Though a few remodelers find commercial work more profitable than residential jobs, most say the profit margins are similar. The work allows them, however, to diversify to ride out fluctuations in the market. In the 10 years prior to 2001, Anderson was able to maintain his preferred balance of 60% commercial and 40% residential. From 2001 to 2002, the retail business boomed, then dropped. He went from 95% commercial in 2001 to 20% in 2002. "It's been difficult," he says. "Three years ago we started toward the goal of running parallel tracks -- being available for large projects and at the same time developing the residential side. It's a challenge. That's why we have begun to market the residential side so heavily in the past few years."

Similarly, when Fitch's commercial work fell off because of cutbacks in the hotel industry, he began marketing more to the residential side. "When commercial picks back up, we can do more of both," he says. "I believe in being flexible. If you are tied down to one niche market, you are stuck."

But the niche isn't something that can or should be entered into on a whim. Commercial work takes a different set of skills for both the administrative and construction staffs, according to Connor. Diversification needs to be part of a long-term plan. "You need to be clear about why and what you want. What is the rationale behind it? How does it blend with your present skill set and company culture?" he asks. Connor also adds a warning: "You may lose your artisans if you do only commercial jobs."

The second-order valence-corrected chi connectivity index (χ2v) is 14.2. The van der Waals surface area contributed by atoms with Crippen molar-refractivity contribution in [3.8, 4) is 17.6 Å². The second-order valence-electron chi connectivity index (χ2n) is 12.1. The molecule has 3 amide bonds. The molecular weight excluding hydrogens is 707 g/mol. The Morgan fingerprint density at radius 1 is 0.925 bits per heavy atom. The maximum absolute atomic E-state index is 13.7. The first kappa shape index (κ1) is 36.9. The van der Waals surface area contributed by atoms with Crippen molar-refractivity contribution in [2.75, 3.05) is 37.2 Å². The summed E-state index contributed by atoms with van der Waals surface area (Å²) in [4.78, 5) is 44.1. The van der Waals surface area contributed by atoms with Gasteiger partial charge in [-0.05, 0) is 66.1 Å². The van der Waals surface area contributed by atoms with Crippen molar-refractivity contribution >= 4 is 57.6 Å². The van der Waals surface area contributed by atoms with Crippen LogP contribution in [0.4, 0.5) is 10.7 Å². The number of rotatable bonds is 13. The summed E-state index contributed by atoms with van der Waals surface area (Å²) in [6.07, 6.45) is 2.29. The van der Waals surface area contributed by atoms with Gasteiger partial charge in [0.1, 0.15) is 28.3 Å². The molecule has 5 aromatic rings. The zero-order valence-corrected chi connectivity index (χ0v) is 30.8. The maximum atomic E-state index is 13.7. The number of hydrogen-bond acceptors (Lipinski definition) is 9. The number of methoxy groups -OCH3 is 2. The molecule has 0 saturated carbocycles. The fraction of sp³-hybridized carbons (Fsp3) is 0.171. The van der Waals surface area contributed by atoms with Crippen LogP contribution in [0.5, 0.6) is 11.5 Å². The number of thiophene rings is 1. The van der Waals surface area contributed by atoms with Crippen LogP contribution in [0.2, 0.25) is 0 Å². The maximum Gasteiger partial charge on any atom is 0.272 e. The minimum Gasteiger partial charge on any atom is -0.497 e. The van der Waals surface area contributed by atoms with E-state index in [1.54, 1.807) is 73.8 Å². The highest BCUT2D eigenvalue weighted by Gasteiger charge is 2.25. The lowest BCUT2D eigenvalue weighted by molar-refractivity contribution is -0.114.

But for many, the risk is worth it. Medina says having flexibility is the major advantage -- especially in his small community. "If we were just pursuing one market, we would be very vulnerable," he says.

Remote Control

Remodelers who pursue commercial construction often have to work outside of their immediate area. To do that, they have to evaluate their crews' skills and restrictions and, when necessary, find and build relationships with subcontractors in outlying areas.

Virginia Will completes most of her commercial work using subs. She finds them through local subs or by networking with builder associations. "For some trades we need more commercial experience -- for example, with installing sprinkler systems," Will says.

To keep control of jobs, David A. Anderson runs his commercial jobs using a lead carpenter system. His lead man travels with a small crew or hires local temporary help. He recently used a labor agency to supply 10 workers for a job 50 miles outside of his town. His plumbing sub, however, is willing to travel to the out-of-town jobs.

Sheldon Fitch says his traveling crews perform 40% of his company's commercial work. He uses local subs for framing, then brings in his crew for drywall and finishing. He is currently looking for a traveling project manager to oversee his on-site supervisors and crews. He shares residential and commercial crews as needed. "When things slow down on the commercial side, usually around Christmas, we can move crews to residential work," he says. Sharing crews also allows him to accommodate a worker who needs to stay home, temporarily, for family reasons. He has several subs who are willing to travel, but he prefers local subs for jobs that require licensing, such as mechanical, electrical, and plumbing.

Bill Medina says his whole staff, but especially project managers, is cross-trained. "Hospital work can require long hours and working weekends. We have certain employees who can do that," he says. But he still has a need for high-quality subs. Skilled subcontractors are critical for the company's hospital work. "You're dealing with life and safety issues. You can't have a new electrical sub in a hospital flipping breakers and turning off life support systems," he says.